My new neighborhood is a neighborhood in flux. Back in the early sixties, it was built with university professors in mind - and that's mostly who lived here. The last professor that I knew of went into a nursing home this past summer and his house went up for sale. There is a 90 year old woman who lives on the next street up who is the original owner of her house. The other neighbors have moved in sometime between 1970 and now. That's a big time span, if you think about it. 36 years. And my point is that not much changes here. A lot of the people who live on my street have actually lived here for most of the last 36 years... but that's beginning to change as they die out or move to nursing homes or in with their children.
When this process first began, it seemed like the children of the older residents looked at Mom and Dad's house as a cash cow. Rent it out, rake in the dough. It's only 3 miles to the university and the students have money to spend. The die-hards still living in their houses hated it. A neighborhood association was formed to promote a greater sense of community, and it joined up with two other adjacent neighborhoods in setting standards. Between the three neighborhoods are 12 registered boarding houses (where more than three un-related people can live at one time) and the rest are considered single-family dwellings.
On my street, we have one obvious rental. It's right next door to me and the residents are three college-aged men/boys. They're not bad as neighbors... In fact, I've never even laid eyes on them. On football weekends they sometimes party a bit loudly, but our bedrooms are on the other side of the house and we don't hear them unless we go outside. If there are other renters (besides ourselves and the college boys), I don't know about it.
So the trend seems to be back towards family-style homeownership here. This makes me happy. I love the idea of bringing my son up in a place like the one I grew up in. In some ways, it was nearly ideal - a few families with kids, interspersed with lots of older, old and elderly people. We learned about trespassing, lending a hand, being polite, listening respectfully, protecting your community and death in that setting. We made a killing cleaning houses, sweeping roofs, and raking leaves in that neighborhood. Sometimes we made money... sometimes we just got an icy coke and some cookies. But we always made friends.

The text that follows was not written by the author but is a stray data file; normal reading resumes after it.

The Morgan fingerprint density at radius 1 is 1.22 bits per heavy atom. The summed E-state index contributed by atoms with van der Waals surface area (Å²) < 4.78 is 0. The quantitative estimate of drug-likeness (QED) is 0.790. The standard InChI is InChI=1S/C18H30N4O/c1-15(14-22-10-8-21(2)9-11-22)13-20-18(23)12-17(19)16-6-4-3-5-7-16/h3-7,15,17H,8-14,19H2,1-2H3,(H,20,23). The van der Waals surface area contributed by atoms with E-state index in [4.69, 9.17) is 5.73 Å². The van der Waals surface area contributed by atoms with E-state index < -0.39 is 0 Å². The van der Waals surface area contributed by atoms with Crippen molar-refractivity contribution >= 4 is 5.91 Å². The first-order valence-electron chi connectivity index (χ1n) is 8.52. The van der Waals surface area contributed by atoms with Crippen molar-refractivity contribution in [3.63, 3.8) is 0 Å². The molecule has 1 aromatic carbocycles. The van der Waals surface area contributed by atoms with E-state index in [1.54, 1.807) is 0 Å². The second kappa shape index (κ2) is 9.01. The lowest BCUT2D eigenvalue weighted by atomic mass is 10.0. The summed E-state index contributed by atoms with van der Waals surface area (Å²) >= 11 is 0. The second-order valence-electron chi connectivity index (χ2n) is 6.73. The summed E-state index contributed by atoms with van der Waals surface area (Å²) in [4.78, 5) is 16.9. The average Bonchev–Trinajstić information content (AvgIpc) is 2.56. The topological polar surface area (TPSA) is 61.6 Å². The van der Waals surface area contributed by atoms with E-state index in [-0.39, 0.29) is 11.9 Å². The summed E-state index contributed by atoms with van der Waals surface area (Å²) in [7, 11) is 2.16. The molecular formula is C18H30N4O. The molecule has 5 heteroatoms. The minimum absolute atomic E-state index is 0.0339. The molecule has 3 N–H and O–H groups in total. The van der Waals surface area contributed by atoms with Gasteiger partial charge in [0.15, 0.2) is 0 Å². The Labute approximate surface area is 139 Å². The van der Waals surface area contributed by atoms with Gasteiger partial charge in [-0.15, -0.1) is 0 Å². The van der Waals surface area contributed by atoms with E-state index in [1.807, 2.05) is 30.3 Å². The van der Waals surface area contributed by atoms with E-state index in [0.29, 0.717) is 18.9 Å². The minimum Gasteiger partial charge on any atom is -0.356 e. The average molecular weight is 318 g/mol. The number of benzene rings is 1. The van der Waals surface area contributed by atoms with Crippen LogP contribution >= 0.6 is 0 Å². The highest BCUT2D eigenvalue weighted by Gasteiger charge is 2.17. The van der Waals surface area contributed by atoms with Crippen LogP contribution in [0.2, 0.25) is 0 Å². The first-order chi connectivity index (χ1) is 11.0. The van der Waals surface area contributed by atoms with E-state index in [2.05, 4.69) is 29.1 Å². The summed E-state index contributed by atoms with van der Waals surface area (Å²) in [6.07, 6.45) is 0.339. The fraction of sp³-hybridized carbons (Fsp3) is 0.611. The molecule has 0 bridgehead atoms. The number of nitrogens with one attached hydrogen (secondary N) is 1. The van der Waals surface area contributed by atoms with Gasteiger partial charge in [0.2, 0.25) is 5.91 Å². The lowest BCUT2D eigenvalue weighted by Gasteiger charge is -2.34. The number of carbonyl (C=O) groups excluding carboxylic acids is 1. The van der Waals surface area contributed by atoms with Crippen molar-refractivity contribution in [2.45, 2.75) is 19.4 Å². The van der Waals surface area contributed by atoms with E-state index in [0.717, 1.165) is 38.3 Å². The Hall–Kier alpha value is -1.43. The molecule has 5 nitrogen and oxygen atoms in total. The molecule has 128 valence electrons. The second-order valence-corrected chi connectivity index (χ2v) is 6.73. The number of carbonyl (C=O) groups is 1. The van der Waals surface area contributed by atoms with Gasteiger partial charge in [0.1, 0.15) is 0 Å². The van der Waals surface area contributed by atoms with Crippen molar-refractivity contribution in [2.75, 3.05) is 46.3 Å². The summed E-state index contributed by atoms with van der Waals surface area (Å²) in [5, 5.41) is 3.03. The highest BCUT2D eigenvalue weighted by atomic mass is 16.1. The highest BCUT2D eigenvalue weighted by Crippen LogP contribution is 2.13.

Now my family is helping to open up this neighborhood to the same sense of community. When we first moved in, people would walk by the house with their dogs like we were invisible. So we started talking first. Waving. Decorating for Halloween. Cleaning up the yard. Planting flowers. Making it obvious that we cared about where we lived. Offering to help our neighbors when needed. We've been here four months and it's a different place. Neighbors stop and chat with each other. We know the dogs and the cats of the neighborhood. There's a lot more waving and some of the yards are looking much better and houses more cared for. The postman commented yesterday as I stood in the road talking to the kid that moved here from Japan - he's never seen this neighborhood more alive.
Feels good, doesn't it?